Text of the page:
Central Florida is a unique place. Diversity exists throughout the spectrum of population, neighborhoods, tourism, and attractions. Because of our uniqueness and seemingly never-ending list of things to do, we tend to overlook the things that make us unique. We tend to overlook our past. We walk through parks, down the street, and around lakes, catch a glimpse of a commemorative plaque or statue, but it stops there. Central Florida is rich of monuments and memorials, yet very rarely do we know why it is there and who put it there.
Our small University of Central Florida Public History class selected a number of memorials and monuments around Central Florida. We found busts, markers, structures, and statues that stand tall. Some of these are obvious, but others are hidden amongst the brush. We had no idea what we would find in regards to these gems; some of us found very little, but others found gold. We found that monuments in places like Kissimmee, Lake Eola, and Sanford offer a glimpse into our past that has been overlooked, and in some cases untouched. Through the history of our monuments and memorials, we have been able to gauge social sentiment, populations, but more importantly, the reasons why our predecessors have commemorated what they have.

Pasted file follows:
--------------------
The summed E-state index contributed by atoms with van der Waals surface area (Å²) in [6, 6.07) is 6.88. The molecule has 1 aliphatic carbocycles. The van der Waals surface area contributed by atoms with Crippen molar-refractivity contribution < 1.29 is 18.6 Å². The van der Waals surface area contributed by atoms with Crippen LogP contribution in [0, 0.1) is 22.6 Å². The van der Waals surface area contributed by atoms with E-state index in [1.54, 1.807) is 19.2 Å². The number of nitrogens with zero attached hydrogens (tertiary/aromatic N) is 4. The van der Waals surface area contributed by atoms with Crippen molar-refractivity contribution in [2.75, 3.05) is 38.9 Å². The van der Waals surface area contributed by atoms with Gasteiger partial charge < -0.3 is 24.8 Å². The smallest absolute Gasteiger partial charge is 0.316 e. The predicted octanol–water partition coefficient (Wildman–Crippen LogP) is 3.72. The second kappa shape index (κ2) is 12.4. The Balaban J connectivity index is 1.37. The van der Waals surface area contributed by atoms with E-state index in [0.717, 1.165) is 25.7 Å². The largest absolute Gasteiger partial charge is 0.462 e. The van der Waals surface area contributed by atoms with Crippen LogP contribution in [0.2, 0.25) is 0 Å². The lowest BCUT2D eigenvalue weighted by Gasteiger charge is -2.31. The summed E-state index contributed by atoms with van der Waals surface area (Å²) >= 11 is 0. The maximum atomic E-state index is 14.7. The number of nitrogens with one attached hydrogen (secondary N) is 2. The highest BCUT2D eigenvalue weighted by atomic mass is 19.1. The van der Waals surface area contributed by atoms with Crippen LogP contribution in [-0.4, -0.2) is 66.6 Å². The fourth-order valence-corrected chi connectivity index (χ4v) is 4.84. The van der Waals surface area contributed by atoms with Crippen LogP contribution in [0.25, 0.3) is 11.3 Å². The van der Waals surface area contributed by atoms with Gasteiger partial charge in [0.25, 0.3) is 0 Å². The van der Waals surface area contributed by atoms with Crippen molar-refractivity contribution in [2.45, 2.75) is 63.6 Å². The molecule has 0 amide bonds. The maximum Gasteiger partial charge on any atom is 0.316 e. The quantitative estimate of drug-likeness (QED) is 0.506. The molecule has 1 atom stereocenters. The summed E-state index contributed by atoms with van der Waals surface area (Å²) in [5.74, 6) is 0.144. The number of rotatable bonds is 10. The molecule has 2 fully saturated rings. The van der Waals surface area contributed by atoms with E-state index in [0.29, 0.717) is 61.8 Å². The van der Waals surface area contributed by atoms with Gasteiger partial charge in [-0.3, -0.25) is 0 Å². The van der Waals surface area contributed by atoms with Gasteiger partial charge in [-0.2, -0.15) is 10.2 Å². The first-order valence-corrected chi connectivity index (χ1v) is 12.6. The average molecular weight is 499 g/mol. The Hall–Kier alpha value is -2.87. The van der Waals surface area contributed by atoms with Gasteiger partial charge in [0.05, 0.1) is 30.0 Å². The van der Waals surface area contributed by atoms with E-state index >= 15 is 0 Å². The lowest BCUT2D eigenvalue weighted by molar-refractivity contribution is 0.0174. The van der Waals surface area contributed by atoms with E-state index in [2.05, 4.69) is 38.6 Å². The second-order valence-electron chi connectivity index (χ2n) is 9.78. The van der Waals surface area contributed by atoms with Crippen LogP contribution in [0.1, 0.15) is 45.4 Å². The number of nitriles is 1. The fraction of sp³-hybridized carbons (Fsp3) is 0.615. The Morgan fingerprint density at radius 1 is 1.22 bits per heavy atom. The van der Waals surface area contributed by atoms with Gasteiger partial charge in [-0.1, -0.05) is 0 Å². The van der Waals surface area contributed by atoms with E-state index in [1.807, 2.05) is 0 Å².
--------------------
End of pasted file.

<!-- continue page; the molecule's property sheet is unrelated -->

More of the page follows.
Our sampling in no way represents all of the history Central Florida has to offer, but we can offer you a glimpse and hope that you dig further through the history our region has to offer. Come into our exhibit and look through our shared past and see what was important, and what has been forgotten. Come in and see for yourself a familiar statue to which you can finally give meaning. Come in and see Central Florida in a new light— a light that will take you through the years and the changes of our region.
Gianna Borawski, Katherine Bowers, Robin Dunn, Daniel Fitzsimons, Carly Kittel, Kyle Messamore, Kristal Schell, Cody Schuppe, Anne Lindsay